Colman Domingo Teases What to Expect in Netflix Film 'Rustin' (Exclusive)

Bayard Rustin was a civil rights activist who became a public advocate on behalf of gay causes in the 1980s. Because of the work he did in civil rights, a biopic called Rustin is set to be released on Netflix soon. PopCulture.com recently caught up with Colman Domingo who will play the titular character in the Netflix film. He teased what to expect from the movie that was produced by Barack and Michelle Obama's production company Higher Ground Productions. 

"I tried to make sure that I forgot that it was produced by Barack and Michelle Obama," Domingo exclusively told PopCulture. "I sort of make sure I get very small and just think of the task at hand with humanizing one of my heroes and to give all that I can. And I think I did. We finished principal photography at the end of December. And I know that the attempt is to make sure that we illuminate this man who has been sidelined in the history books."

Rustin is known for organizing the 1963 March on Washington with A. Philip Randolph. The march is one of the largest political rallies on human rights in United States history, and one of the highlights of it was Martin Luther King Jr.'s "I Have a Dream" speech. On September 6, 1963, a photograph of Rustin and Randolph appeared on the cover of Life magazine, and the two were called "the leaders" of the march.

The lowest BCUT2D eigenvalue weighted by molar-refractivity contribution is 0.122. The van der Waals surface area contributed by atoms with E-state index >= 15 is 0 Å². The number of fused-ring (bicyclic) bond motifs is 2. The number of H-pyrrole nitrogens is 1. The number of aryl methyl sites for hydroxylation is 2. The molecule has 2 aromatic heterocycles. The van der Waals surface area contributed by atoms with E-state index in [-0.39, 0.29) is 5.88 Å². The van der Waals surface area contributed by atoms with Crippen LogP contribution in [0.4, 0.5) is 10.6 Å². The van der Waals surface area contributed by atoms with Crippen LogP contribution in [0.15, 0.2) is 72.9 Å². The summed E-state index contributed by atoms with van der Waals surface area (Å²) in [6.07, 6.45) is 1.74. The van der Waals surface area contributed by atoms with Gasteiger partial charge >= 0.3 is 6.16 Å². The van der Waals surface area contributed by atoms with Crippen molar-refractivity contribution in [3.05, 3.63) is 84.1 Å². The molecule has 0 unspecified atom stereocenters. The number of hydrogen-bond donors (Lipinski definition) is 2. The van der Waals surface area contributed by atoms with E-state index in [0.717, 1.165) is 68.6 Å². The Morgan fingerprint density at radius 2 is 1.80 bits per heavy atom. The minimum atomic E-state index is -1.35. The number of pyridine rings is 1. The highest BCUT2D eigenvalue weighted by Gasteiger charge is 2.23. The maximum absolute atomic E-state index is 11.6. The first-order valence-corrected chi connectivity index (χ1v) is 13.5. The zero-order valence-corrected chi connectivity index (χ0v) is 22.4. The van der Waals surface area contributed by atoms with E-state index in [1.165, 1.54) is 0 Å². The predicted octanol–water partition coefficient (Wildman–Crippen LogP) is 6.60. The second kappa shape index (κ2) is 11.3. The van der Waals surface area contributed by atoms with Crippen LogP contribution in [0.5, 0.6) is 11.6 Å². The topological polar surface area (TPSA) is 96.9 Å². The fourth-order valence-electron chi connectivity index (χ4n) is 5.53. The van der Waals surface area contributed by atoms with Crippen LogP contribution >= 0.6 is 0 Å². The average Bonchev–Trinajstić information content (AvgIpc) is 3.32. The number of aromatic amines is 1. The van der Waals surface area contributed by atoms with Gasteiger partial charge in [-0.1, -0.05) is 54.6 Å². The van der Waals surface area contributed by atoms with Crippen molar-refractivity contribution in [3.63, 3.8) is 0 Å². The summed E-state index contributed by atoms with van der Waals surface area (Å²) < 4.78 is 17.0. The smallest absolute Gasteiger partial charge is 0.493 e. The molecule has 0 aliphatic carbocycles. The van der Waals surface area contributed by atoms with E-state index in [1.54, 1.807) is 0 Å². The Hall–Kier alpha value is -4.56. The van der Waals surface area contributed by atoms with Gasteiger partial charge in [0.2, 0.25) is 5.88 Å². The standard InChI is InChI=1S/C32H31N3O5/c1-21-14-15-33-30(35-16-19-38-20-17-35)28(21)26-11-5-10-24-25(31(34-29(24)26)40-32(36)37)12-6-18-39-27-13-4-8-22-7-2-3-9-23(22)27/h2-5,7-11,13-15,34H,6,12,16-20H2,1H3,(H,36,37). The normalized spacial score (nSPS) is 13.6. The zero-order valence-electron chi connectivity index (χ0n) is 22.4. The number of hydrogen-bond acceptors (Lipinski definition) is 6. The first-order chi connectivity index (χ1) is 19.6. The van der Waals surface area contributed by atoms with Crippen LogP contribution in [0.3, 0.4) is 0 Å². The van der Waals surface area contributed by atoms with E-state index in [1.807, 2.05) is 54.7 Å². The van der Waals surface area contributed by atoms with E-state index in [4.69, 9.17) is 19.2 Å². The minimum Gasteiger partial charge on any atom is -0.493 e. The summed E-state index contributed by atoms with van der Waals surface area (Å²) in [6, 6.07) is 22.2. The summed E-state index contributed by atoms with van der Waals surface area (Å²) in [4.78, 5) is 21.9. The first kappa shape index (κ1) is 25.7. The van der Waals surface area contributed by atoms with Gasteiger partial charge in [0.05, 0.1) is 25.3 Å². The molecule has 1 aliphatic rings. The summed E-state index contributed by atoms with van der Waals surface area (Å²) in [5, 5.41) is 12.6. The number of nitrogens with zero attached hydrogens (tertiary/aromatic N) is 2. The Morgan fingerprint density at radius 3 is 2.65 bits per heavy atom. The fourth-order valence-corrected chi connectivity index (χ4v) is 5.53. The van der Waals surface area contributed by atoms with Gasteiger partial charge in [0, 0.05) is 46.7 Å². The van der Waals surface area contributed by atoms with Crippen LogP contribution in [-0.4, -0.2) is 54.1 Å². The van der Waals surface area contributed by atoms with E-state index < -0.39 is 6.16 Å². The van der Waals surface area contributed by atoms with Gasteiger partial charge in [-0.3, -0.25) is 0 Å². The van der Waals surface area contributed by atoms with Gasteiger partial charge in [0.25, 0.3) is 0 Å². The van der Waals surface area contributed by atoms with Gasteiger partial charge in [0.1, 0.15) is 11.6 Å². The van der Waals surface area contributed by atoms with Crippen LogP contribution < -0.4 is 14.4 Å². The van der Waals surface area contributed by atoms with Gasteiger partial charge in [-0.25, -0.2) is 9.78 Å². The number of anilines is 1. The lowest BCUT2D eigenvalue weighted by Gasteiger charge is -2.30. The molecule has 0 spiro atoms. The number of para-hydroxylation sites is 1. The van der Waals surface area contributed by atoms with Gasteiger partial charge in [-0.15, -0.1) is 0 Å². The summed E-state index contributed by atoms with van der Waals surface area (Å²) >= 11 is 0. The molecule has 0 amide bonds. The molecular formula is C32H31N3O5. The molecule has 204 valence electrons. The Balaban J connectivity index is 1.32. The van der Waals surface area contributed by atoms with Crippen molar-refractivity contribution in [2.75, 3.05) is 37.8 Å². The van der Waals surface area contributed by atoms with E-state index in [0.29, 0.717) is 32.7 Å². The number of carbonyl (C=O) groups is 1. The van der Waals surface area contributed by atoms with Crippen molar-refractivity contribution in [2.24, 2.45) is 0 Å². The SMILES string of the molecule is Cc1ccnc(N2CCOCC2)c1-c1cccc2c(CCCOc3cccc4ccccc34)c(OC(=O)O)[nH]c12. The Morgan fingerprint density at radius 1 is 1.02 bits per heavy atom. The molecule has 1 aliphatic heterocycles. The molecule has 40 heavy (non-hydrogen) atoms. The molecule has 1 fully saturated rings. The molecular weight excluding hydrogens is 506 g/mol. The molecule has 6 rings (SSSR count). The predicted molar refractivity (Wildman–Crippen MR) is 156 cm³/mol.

When Rustin died in 1987, then-President Ronald Regan issued a statement that said, ″He will be sorely missed by all those who shared his commitment to the twin causes of peace and freedom. As few men have, Mr. Rustin understood that the struggle for the two is inseparable; either we achieve them both or neither. Mr. Rustin held to this belief all his adult life." 

0comments

Rustin will also star Chris Rock, Jeffrey Wright, Da'Vine Joy Randolph and Aml Ameen who will play Martin Luther King Jr. George C. Wolfe directed Rustin and also wrote the screenplay with Dustin Lance Black. "In one way it feels like a tremendous responsibility, but I had to put the responsibility on the shelf and just think of it step by step and take the small steps and just create this vivid human, living, breathing person and take him out of just his ideology and what people may know about him, if they know anything about him and just make them a real-life human being," Domingo said. "So I hope that I did that and that was the attempt. So we'll see what happens in the editing room and it's in the hands of George C. Wolf and our wonderful editors."